Partial dependence plots for the Ψpd model are shown in Figure 7. The relation between temperature and Ψpd did not have a clear structure as the one observed for Ψstem (Figure 7A). A general decrease in Ψpd with increasing temperature is observed, but is gentle and also noisy. The noise can be related to the error in the model predictions, in anomalous data points with high leverage, but also to variations of other parameters (e.g., the vapor pressure deficit, VPD) to which air temperature is more or less related and which are not taken into account by the model. Considering rainfall (Figures 7B,C), if the amount of rain in the last 7 (14) days is lower than 5 mm (10 mm), Ψpd decreases, while if the amount of rain in the last 7 (14) days is between 5 and 10 mm (25–50 mm), Ψpd increases. When precipitations in the 7 previous days are more abundant than 10 mm, the effect within Ψpd prediction is null. Ψpd increases only when heavy rains were observed (more than 30 mm in a week). Surprisingly and conversely, when cumulative rainfall 2 weeks before leaf water potential measurement increases over 50 mm, a slight decrease in Ψpd is observable. The effect of soil properties on Ψpd (Figures 7D–F) was similar to that for Ψstem; they acted in the same directions in both models.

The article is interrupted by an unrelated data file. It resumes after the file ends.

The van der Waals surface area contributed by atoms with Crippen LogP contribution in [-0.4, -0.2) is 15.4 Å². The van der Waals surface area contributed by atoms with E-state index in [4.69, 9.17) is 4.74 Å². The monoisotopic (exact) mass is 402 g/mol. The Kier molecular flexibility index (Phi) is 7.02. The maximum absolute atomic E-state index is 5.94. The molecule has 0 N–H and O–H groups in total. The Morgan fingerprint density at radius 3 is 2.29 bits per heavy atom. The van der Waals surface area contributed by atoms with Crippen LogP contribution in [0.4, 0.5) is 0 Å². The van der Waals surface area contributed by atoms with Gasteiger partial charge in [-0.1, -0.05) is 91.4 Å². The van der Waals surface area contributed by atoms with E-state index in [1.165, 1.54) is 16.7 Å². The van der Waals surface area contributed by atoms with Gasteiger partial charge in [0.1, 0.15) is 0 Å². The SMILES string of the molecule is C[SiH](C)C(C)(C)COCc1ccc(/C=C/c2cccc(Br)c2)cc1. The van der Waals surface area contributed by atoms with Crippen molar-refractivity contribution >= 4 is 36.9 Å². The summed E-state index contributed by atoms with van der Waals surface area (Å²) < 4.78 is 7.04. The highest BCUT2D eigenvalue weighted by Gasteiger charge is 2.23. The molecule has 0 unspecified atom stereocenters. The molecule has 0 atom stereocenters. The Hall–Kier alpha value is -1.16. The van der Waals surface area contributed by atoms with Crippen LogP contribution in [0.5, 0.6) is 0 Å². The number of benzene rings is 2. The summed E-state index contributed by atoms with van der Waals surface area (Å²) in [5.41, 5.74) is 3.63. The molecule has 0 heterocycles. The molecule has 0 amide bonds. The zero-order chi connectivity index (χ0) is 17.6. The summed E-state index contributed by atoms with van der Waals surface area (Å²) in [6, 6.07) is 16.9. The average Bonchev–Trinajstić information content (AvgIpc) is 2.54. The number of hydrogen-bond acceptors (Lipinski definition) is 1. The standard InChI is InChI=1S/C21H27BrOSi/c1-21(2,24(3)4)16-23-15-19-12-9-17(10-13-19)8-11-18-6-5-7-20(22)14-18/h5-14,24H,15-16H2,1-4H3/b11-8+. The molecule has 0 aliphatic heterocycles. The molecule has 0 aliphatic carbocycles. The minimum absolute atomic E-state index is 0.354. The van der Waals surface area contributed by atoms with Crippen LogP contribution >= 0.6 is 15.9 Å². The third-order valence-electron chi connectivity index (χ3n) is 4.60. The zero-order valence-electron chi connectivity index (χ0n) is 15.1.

FIGURE 7. Partial dependence plots for each predictor in the Ψpd model. Only simple relationships (no interactions) are shown. They have been obtained by predicting Ψpd while fixing all predictors to their mean value except the one in question, which was allowed to finely vary across the range of observed data. On the y axis there is the marginal effect on Ψpd, i.e., when it has a 0 value, Ψpd is estimated to its mean by the predictor in question, when it has a value different from 0, Ψpd is estimated higher or lower than its mean by the corresponding value. On the x axis there is the range of observed data for the predictor in question. The essential relationships between predictor and outcome are captured in a smoothed fashion by the red line which is a loess applied to the partial prediction data. The gray lines are original functions as based on the trees used in the models. When the predictor is discrete (as for soil properties), the function shown in the partial dependence plots is also discrete and has a single value for each level of the predictor (soil properties are binary here, then two values). See text for detailed description. Plot (A–F) shows partial dependence plots between predictor and outcome: (A) for temperature, (B) for cumulative rainfall in 7 previous days, (C) for cumulative rainfall in 14 previous days, (D) for slope, (E) for gravel, (F) for texture.